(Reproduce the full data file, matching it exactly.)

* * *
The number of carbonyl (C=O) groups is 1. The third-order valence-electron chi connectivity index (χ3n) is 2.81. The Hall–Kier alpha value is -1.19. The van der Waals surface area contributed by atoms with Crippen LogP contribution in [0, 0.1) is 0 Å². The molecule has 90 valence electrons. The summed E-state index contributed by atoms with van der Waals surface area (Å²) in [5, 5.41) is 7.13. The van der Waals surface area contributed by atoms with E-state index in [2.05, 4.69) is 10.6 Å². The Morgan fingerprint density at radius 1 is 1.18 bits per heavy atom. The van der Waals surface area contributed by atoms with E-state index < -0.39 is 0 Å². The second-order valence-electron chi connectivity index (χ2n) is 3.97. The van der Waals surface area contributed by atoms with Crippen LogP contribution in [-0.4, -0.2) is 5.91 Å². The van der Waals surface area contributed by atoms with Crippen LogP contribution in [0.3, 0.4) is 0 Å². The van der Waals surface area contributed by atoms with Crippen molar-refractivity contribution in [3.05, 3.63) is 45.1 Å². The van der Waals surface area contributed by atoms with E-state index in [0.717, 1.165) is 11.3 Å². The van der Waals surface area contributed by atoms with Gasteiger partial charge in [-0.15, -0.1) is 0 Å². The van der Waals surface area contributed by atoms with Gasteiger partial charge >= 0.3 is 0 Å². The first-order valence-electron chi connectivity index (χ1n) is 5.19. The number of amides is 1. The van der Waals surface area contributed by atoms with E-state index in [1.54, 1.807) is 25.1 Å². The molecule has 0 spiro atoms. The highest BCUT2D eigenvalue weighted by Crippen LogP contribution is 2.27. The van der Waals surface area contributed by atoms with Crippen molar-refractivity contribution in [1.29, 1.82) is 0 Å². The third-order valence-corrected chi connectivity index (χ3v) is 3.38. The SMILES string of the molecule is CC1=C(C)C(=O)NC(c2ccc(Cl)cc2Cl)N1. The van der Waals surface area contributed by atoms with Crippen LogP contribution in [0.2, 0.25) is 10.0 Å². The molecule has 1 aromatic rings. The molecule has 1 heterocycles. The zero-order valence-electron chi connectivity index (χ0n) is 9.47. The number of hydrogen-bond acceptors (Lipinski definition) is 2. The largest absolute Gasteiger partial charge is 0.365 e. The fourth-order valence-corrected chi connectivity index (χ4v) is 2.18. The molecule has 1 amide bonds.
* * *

The number of carbonyl (C=O) groups is 1. The third-order valence-electron chi connectivity index (χ3n) is 2.81. The Hall–Kier alpha value is -1.19. The van der Waals surface area contributed by atoms with Crippen LogP contribution in [0, 0.1) is 0 Å². The molecule has 90 valence electrons. The summed E-state index contributed by atoms with van der Waals surface area (Å²) in [5, 5.41) is 7.13. The van der Waals surface area contributed by atoms with E-state index in [2.05, 4.69) is 10.6 Å². The Morgan fingerprint density at radius 1 is 1.18 bits per heavy atom. The van der Waals surface area contributed by atoms with E-state index < -0.39 is 0 Å². The second-order valence-electron chi connectivity index (χ2n) is 3.97. The van der Waals surface area contributed by atoms with Crippen LogP contribution in [-0.4, -0.2) is 5.91 Å². The van der Waals surface area contributed by atoms with Crippen LogP contribution in [0.3, 0.4) is 0 Å². The van der Waals surface area contributed by atoms with Crippen molar-refractivity contribution in [3.05, 3.63) is 45.1 Å². The van der Waals surface area contributed by atoms with E-state index in [0.717, 1.165) is 11.3 Å². The van der Waals surface area contributed by atoms with Gasteiger partial charge in [-0.15, -0.1) is 0 Å². The van der Waals surface area contributed by atoms with Gasteiger partial charge >= 0.3 is 0 Å². The first-order valence-electron chi connectivity index (χ1n) is 5.19. The number of amides is 1. The van der Waals surface area contributed by atoms with E-state index in [1.54, 1.807) is 25.1 Å². The molecule has 0 spiro atoms. The highest BCUT2D eigenvalue weighted by Crippen LogP contribution is 2.27. The van der Waals surface area contributed by atoms with Crippen molar-refractivity contribution in [1.29, 1.82) is 0 Å². The third-order valence-corrected chi connectivity index (χ3v) is 3.38. The SMILES string of the molecule is CC1=C(C)C(=O)NC(c2ccc(Cl)cc2Cl)N1. The van der Waals surface area contributed by atoms with Crippen LogP contribution in [0.2, 0.25) is 10.0 Å². The molecule has 1 aromatic rings. The molecule has 1 heterocycles. The zero-order valence-electron chi connectivity index (χ0n) is 9.47. The number of hydrogen-bond acceptors (Lipinski definition) is 2. The largest absolute Gasteiger partial charge is 0.365 e. The fourth-order valence-corrected chi connectivity index (χ4v) is 2.18. The molecule has 1 amide bonds.